Women in Sudan are living a daily struggle. Sharia laws and radical Islamists are violating and abusing civil rights and freedoms in every possible way. The Sudanese criminal code has the most terrorizing articles to silence people, amongst them article 126, 145 and 152 which criminalize apostasy, adultery and public order behavior. These articles and other Sharia laws should exist no more.
It was sad for me to witness the case of Meriam Ibrahim who was accused of apostasy (leaving Isalm) for being Christian, and adultery for not having her marriage approved. Meriam Ibrahim was arrested after authorities found out she had married a Christian man. According to Sharia laws, a women is not allowed to marry a non- Muslim, but a Muslim man can marry a non- Muslim woman! Authorities gave her time to convert to Muslim but she refused. Meriam was brought up by her Christian mother since her Muslim father left the family when she was at the age of 6 years. Meriam has always been Christian. It is a shame to see someone being punished for expressing his or her religious belief publicly.
Article 152 criminalizes a girl over her dress code. The thought of being harassed or even criminalized for not dressing according to modest Islamic standards, including wearing a head cover, is just terrifying. I, for example, refuse to dress according to the Sharia law standards because they do not represent my identity. As a result, I live in a constant fear of getting arrested and harassed by the public order police.
Moreover, according to the draft adultery law of 2009, a married woman’s punishment for adultery is death by stoning. It is a disgrace! In addition to that, if a victim of rape fails to prove the attack, she takes the risk of being accused of adultery. With this in mind it is no surprise that women do not report incidents of rape to the authorities.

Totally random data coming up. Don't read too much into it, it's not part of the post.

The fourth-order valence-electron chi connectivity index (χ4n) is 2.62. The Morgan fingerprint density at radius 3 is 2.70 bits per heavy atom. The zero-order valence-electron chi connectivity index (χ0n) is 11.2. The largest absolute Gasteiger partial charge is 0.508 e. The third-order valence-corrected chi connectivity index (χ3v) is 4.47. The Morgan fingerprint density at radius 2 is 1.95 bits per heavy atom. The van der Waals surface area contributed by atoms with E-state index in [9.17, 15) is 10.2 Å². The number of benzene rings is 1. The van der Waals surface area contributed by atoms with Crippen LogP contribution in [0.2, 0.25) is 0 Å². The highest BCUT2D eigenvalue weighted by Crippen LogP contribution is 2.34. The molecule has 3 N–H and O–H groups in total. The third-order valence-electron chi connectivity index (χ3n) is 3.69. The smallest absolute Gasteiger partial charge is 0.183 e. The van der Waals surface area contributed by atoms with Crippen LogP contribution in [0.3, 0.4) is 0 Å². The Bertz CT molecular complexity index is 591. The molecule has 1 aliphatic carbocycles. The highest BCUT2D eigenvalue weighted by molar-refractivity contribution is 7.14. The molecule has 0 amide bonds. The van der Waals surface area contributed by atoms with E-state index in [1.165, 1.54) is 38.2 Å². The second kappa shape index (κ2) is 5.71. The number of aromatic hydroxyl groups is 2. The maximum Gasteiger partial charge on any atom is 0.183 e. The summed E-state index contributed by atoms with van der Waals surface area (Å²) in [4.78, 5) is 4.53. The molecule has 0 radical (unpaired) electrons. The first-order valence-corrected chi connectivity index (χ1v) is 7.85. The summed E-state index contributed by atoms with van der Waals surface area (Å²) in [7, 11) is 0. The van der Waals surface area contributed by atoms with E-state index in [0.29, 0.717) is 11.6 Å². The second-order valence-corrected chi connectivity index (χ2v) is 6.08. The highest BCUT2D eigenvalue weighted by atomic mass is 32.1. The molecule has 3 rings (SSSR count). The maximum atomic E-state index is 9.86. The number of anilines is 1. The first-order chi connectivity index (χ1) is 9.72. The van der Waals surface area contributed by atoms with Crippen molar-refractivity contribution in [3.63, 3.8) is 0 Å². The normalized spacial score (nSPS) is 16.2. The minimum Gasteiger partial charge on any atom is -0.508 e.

The Sharia laws deny me my civil and fundamental rights. These laws discriminate between men and women. They do not represent me by any means or any Sudanese woman who respects and believes that we were born equal and we are to respect each other’s beliefs, religions and views and that no one is to be hindered or denied their rights and freedoms. I feel sorry for this country of mine, whose incredible ethnic, religious and racial diversity has become a weakness instead of a strength.
As a woman human rights defender working on culturally justified violence against women in Sudan, my aim is to challenge the growing harassment and violence against women and girls that is justified by the Sharia laws and our culture. I do this through law reform and advocacy campaigns to raise awareness amongst men, women and youth about their rights in the hope that one day this could lead our nation to a social, legal and political transformation.